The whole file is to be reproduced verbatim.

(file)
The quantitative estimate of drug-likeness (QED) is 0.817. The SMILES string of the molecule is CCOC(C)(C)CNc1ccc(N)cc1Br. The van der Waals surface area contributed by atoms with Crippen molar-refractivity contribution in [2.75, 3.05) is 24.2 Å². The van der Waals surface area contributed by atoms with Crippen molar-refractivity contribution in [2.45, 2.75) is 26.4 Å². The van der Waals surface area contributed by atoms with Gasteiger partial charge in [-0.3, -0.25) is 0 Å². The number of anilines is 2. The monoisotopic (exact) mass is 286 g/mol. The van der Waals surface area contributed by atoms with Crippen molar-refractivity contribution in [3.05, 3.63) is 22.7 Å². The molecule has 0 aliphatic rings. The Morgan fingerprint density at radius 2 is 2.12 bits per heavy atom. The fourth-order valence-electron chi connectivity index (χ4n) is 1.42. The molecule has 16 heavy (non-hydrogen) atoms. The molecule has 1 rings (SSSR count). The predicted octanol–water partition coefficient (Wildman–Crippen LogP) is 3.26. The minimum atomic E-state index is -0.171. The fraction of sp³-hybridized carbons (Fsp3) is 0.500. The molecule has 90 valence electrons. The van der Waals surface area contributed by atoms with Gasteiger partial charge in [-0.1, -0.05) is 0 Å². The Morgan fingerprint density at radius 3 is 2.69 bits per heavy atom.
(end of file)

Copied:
The quantitative estimate of drug-likeness (QED) is 0.817. The SMILES string of the molecule is CCOC(C)(C)CNc1ccc(N)cc1Br. The van der Waals surface area contributed by atoms with Crippen molar-refractivity contribution in [2.75, 3.05) is 24.2 Å². The van der Waals surface area contributed by atoms with Crippen molar-refractivity contribution in [2.45, 2.75) is 26.4 Å². The van der Waals surface area contributed by atoms with Gasteiger partial charge in [-0.3, -0.25) is 0 Å². The number of anilines is 2. The monoisotopic (exact) mass is 286 g/mol. The van der Waals surface area contributed by atoms with Crippen molar-refractivity contribution in [3.05, 3.63) is 22.7 Å². The molecule has 0 aliphatic rings. The Morgan fingerprint density at radius 2 is 2.12 bits per heavy atom. The fourth-order valence-electron chi connectivity index (χ4n) is 1.42. The molecule has 16 heavy (non-hydrogen) atoms. The molecule has 1 rings (SSSR count). The predicted octanol–water partition coefficient (Wildman–Crippen LogP) is 3.26. The minimum atomic E-state index is -0.171. The fraction of sp³-hybridized carbons (Fsp3) is 0.500. The molecule has 90 valence electrons. The van der Waals surface area contributed by atoms with Gasteiger partial charge in [-0.1, -0.05) is 0 Å². The Morgan fingerprint density at radius 3 is 2.69 bits per heavy atom.